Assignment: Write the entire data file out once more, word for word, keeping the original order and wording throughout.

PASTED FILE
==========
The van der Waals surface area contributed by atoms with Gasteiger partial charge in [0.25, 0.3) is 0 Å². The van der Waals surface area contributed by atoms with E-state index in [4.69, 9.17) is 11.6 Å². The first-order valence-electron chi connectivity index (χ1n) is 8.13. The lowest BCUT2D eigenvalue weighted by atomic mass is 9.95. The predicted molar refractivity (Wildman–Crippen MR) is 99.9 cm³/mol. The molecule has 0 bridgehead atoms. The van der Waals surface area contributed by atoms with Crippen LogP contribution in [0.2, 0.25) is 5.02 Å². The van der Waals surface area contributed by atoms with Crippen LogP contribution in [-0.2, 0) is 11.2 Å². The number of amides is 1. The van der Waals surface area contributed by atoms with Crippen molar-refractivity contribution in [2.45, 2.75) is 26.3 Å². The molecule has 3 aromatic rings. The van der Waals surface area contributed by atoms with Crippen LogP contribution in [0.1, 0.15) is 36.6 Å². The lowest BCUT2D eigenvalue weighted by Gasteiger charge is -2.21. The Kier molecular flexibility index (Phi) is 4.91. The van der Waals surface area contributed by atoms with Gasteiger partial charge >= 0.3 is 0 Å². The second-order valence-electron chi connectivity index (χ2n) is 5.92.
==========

The van der Waals surface area contributed by atoms with Gasteiger partial charge in [0.25, 0.3) is 0 Å². The van der Waals surface area contributed by atoms with E-state index in [4.69, 9.17) is 11.6 Å². The first-order valence-electron chi connectivity index (χ1n) is 8.13. The lowest BCUT2D eigenvalue weighted by atomic mass is 9.95. The predicted molar refractivity (Wildman–Crippen MR) is 99.9 cm³/mol. The molecule has 0 bridgehead atoms. The van der Waals surface area contributed by atoms with Crippen LogP contribution in [0.2, 0.25) is 5.02 Å². The van der Waals surface area contributed by atoms with Crippen LogP contribution in [-0.2, 0) is 11.2 Å². The number of amides is 1. The van der Waals surface area contributed by atoms with Crippen molar-refractivity contribution in [2.45, 2.75) is 26.3 Å². The molecule has 3 aromatic rings. The van der Waals surface area contributed by atoms with Crippen LogP contribution in [0.1, 0.15) is 36.6 Å². The lowest BCUT2D eigenvalue weighted by Gasteiger charge is -2.21. The Kier molecular flexibility index (Phi) is 4.91. The van der Waals surface area contributed by atoms with Gasteiger partial charge >= 0.3 is 0 Å². The second-order valence-electron chi connectivity index (χ2n) is 5.92.